Nasa’s Nuclear Spectroscopic Telescope Array, or NuSTAR, has captured a new high-energy X-ray view (magenta) of the bustling center of our Milky Way galaxy.
The smaller circle shows the center of our galaxy where the NuSTAR image was taken.
Peering into the heart of the Milky Way galaxy, NASA's Nuclear Spectroscopic Telescope Array (NuSTAR) has spotted a mysterious glow of high-energy X-rays that, according to scientists, could be the "howls" of dead stars as they feed on stellar companions.
"We can see a completely new component of the center of our galaxy with NuSTAR's images," said Kerstin Perez of Columbia University in New York, lead author of a new report on the findings in the journal Nature. "We can't definitively explain the X-ray signal yet -- it's a mystery. More work needs to be done."
The center of our Milky Way galaxy is bustling with young and old stars, smaller black holes and other varieties of stellar corpses – all swarming around a supermassive black hole called Sagittarius A*.
NuSTAR, launched into space in 2012, is the first telescope capable of capturing crisp images of this frenzied region in high-energy X-rays.
The new images show a region around the supermassive black hole about 40 light-years across. Astronomers were surprised by the pictures, which reveal an unexpected haze of high-energy X-rays dominating the usual stellar activity.
Pic credit: Nasa/JHU-APL/SwRI
New Horizons detects possible polar cap on Pluto
This image of Pluto and it largest moon, Charon, was taken by the Long Range Reconnaissance Imager (LORRI) on nasa’s New Horizons spacecraft on April 15, 2015.
The image is part of several taken between April 12-18, as the spacecraft’s distance from Pluto decreased from about 69 million miles (93 million kilometers) to 64 million miles (104 million kilometers).
For the first time, images from New Horizons spacecraft are revealing bright and dark regions on the surface of faraway Pluto – the primary target of the New Horizons close flyby in mid-July.
The images were captured in early to mid-April from within 70 million miles (113 million kilometers), using the telescopic Long-Range Reconnaissance Imager (LORRI) camera on New Horizons.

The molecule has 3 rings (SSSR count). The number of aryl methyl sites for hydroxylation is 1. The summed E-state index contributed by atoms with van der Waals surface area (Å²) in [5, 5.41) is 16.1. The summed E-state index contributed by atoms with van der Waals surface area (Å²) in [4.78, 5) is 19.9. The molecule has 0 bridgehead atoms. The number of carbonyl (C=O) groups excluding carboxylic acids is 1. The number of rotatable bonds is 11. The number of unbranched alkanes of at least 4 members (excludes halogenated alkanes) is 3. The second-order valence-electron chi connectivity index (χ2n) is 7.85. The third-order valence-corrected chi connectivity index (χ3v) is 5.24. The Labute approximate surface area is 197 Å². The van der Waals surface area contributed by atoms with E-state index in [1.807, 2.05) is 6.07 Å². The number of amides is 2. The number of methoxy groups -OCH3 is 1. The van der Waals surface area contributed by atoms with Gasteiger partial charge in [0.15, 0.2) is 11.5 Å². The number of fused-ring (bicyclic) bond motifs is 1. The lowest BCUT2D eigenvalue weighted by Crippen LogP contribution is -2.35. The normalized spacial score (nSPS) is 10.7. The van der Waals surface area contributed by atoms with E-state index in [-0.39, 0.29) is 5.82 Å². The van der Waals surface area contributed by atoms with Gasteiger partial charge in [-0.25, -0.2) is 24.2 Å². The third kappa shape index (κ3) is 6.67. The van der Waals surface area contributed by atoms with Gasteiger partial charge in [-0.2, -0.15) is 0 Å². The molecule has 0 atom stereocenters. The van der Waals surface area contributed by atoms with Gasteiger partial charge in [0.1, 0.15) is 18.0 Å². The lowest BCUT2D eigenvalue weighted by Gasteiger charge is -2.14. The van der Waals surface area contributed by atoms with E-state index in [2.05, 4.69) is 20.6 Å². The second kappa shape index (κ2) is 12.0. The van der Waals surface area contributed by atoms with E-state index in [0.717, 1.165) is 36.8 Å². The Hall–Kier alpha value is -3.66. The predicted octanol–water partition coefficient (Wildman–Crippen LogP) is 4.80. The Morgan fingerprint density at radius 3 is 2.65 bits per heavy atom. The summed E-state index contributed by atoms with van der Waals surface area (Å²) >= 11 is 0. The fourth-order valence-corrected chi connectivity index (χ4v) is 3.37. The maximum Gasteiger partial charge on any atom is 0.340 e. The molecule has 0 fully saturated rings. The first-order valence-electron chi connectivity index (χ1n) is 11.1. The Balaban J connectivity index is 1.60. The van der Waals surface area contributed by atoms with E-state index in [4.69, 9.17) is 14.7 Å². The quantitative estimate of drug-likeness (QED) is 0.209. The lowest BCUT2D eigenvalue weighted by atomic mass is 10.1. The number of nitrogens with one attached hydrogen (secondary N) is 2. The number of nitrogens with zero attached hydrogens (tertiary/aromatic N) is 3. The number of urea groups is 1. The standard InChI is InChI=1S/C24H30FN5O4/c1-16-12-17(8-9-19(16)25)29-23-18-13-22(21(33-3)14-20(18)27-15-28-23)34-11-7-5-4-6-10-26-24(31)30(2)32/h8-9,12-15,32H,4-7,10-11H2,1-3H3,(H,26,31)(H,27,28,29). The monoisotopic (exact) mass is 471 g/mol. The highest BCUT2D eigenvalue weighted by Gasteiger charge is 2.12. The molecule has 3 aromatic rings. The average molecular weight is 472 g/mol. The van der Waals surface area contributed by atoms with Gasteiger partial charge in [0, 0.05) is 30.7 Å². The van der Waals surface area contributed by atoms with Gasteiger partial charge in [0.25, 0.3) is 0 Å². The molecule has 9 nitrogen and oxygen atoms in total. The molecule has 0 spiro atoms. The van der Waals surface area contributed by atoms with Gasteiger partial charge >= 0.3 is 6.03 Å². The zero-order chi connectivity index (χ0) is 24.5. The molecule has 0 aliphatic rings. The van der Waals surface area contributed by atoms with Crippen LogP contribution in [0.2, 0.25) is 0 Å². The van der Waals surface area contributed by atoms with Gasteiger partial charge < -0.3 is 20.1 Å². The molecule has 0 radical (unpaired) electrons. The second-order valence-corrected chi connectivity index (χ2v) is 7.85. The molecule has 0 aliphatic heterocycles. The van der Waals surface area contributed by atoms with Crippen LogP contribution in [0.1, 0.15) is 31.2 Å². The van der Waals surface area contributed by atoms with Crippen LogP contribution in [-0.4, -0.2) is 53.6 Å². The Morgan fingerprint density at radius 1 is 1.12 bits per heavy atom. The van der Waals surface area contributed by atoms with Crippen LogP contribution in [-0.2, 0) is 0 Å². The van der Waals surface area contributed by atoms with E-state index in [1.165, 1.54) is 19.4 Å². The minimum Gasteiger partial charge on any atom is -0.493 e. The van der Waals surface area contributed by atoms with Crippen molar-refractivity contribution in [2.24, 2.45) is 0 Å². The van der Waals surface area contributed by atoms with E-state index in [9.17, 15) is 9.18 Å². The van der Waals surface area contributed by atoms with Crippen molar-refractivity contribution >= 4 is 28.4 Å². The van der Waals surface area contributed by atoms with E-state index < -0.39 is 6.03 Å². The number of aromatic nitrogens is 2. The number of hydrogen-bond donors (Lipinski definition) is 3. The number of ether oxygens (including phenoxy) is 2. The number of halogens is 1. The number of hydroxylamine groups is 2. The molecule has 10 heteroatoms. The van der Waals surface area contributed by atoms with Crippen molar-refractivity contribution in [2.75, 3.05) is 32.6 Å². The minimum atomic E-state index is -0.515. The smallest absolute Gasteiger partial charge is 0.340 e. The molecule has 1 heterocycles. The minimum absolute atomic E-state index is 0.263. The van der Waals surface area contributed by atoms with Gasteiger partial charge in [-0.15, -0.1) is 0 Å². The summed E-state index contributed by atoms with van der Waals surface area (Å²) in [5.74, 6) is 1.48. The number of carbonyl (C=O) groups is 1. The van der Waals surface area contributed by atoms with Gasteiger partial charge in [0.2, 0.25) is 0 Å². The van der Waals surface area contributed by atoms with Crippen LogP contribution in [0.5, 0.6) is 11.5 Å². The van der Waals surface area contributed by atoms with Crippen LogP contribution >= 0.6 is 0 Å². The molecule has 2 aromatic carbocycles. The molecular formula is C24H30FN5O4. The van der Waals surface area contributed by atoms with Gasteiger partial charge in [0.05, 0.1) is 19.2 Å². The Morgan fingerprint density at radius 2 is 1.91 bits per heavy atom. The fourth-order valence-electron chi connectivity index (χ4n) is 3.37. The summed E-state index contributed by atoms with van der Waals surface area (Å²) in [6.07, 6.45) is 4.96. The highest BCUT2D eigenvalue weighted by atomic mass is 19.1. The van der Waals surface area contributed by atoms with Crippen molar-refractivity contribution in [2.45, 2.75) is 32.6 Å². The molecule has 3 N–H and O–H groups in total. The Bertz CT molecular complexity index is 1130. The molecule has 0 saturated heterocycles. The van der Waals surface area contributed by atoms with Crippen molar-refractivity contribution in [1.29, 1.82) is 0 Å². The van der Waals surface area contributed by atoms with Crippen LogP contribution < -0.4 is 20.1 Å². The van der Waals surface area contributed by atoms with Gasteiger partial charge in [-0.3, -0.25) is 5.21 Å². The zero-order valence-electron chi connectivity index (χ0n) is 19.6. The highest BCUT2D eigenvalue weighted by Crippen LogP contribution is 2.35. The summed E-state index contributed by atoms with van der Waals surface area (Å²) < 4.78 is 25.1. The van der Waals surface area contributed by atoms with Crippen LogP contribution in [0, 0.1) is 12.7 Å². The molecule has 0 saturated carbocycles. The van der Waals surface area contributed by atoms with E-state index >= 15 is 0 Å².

“As we approach the Pluto system we are starting to see intriguing features such as a bright region near Pluto’s visible pole, starting the great scientific adventure to understand this enigmatic celestial object,” says John Grunsfeld, associate administrator for NASA’s Science Mission Directorate in Washington. “As we get closer, the excitement is building in our quest to unravel the mysteries of Pluto using data from New Horizons."
Also captured in the images is Pluto’s largest moon, Charon, rotating in its 6.4-day long orbit. The exposure times used to create this image set – a tenth of a second – were too short for the camera to detect Pluto’s four much smaller and fainter moons.
“After traveling more than nine years through space, it’s stunning to see Pluto, literally a dot of light as seen from Earth, becoming a real place right before our eyes,” said Alan Stern, New Horizons principal investigator at Southwest Research Institute in Boulder, Colorado. “These incredible images are the first in which we can begin to see detail on Pluto, and they are already showing us that Pluto has a complex surface.”
The images the spacecraft returns will dramatically improve as New Horizons speeds closer to its July rendezvous with Pluto.
“We can only imagine what surprises will be revealed when New Horizons passes approximately 7,800 miles (12,500 kilometers) above Pluto’s surface this summer,” said Hal Weaver, the mission’s project scientist at the Johns Hopkins University Applied Physics Laboratory (APL) in Laurel, Maryland.